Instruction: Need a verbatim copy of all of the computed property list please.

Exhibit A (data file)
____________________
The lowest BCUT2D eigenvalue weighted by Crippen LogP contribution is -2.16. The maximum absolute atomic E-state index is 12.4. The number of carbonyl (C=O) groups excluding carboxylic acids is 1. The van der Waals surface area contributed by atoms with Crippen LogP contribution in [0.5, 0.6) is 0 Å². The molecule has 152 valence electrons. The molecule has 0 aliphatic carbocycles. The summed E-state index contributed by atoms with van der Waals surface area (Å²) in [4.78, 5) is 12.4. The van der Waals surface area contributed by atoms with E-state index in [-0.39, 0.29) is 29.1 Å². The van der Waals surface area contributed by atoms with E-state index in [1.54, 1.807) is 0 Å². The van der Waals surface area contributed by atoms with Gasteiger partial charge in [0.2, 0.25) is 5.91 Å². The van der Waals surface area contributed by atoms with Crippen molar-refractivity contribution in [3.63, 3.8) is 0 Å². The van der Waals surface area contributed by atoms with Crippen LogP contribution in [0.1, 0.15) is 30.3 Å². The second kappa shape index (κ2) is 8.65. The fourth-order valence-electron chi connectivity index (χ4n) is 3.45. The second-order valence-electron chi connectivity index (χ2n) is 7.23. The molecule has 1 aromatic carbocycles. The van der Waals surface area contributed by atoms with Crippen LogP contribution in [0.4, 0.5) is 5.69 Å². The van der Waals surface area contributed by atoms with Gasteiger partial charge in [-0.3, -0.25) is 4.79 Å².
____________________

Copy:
The lowest BCUT2D eigenvalue weighted by Crippen LogP contribution is -2.16. The maximum absolute atomic E-state index is 12.4. The number of carbonyl (C=O) groups excluding carboxylic acids is 1. The van der Waals surface area contributed by atoms with Crippen LogP contribution in [0.5, 0.6) is 0 Å². The molecule has 152 valence electrons. The molecule has 0 aliphatic carbocycles. The summed E-state index contributed by atoms with van der Waals surface area (Å²) in [4.78, 5) is 12.4. The van der Waals surface area contributed by atoms with E-state index in [-0.39, 0.29) is 29.1 Å². The van der Waals surface area contributed by atoms with E-state index in [1.54, 1.807) is 0 Å². The van der Waals surface area contributed by atoms with Gasteiger partial charge in [0.2, 0.25) is 5.91 Å². The van der Waals surface area contributed by atoms with Crippen molar-refractivity contribution in [3.63, 3.8) is 0 Å². The van der Waals surface area contributed by atoms with Crippen LogP contribution in [0.1, 0.15) is 30.3 Å². The second kappa shape index (κ2) is 8.65. The fourth-order valence-electron chi connectivity index (χ4n) is 3.45. The second-order valence-electron chi connectivity index (χ2n) is 7.23. The molecule has 1 aromatic carbocycles. The van der Waals surface area contributed by atoms with Crippen LogP contribution in [0.4, 0.5) is 5.69 Å². The van der Waals surface area contributed by atoms with Gasteiger partial charge in [-0.3, -0.25) is 4.79 Å².